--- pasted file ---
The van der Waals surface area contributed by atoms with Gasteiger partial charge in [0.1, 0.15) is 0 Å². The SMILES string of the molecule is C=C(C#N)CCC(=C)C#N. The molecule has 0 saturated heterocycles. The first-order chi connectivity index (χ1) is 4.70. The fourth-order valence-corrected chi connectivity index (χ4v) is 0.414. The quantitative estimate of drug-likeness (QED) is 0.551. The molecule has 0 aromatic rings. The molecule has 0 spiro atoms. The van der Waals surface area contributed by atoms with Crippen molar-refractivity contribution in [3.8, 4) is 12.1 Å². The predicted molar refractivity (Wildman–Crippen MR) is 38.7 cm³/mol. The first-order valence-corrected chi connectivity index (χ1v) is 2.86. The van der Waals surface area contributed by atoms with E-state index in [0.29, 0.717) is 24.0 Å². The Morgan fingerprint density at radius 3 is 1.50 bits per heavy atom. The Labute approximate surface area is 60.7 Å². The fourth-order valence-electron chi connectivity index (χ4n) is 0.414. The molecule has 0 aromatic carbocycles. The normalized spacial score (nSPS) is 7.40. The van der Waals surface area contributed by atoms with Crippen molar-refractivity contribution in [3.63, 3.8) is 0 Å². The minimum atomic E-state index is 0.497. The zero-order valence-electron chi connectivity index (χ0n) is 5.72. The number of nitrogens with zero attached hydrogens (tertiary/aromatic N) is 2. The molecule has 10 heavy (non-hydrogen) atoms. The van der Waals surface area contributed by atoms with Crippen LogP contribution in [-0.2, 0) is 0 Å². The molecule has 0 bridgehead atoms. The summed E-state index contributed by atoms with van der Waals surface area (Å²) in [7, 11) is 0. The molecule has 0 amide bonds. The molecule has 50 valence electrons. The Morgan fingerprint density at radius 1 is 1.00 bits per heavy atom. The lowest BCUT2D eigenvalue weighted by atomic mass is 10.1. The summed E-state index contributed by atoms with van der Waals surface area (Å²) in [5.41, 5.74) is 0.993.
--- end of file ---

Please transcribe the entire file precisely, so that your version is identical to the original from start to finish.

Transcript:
The van der Waals surface area contributed by atoms with Gasteiger partial charge in [0.1, 0.15) is 0 Å². The SMILES string of the molecule is C=C(C#N)CCC(=C)C#N. The molecule has 0 saturated heterocycles. The first-order chi connectivity index (χ1) is 4.70. The fourth-order valence-corrected chi connectivity index (χ4v) is 0.414. The quantitative estimate of drug-likeness (QED) is 0.551. The molecule has 0 aromatic rings. The molecule has 0 spiro atoms. The van der Waals surface area contributed by atoms with Crippen molar-refractivity contribution in [3.8, 4) is 12.1 Å². The predicted molar refractivity (Wildman–Crippen MR) is 38.7 cm³/mol. The first-order valence-corrected chi connectivity index (χ1v) is 2.86. The van der Waals surface area contributed by atoms with E-state index in [0.29, 0.717) is 24.0 Å². The Morgan fingerprint density at radius 3 is 1.50 bits per heavy atom. The Labute approximate surface area is 60.7 Å². The fourth-order valence-electron chi connectivity index (χ4n) is 0.414. The molecule has 0 aromatic carbocycles. The normalized spacial score (nSPS) is 7.40. The van der Waals surface area contributed by atoms with Crippen molar-refractivity contribution in [3.63, 3.8) is 0 Å². The minimum atomic E-state index is 0.497. The zero-order valence-electron chi connectivity index (χ0n) is 5.72. The number of nitrogens with zero attached hydrogens (tertiary/aromatic N) is 2. The molecule has 10 heavy (non-hydrogen) atoms. The van der Waals surface area contributed by atoms with Crippen LogP contribution in [-0.2, 0) is 0 Å². The molecule has 0 bridgehead atoms. The summed E-state index contributed by atoms with van der Waals surface area (Å²) in [7, 11) is 0. The molecule has 0 amide bonds. The molecule has 50 valence electrons. The Morgan fingerprint density at radius 1 is 1.00 bits per heavy atom. The lowest BCUT2D eigenvalue weighted by atomic mass is 10.1. The summed E-state index contributed by atoms with van der Waals surface area (Å²) in [5.41, 5.74) is 0.993.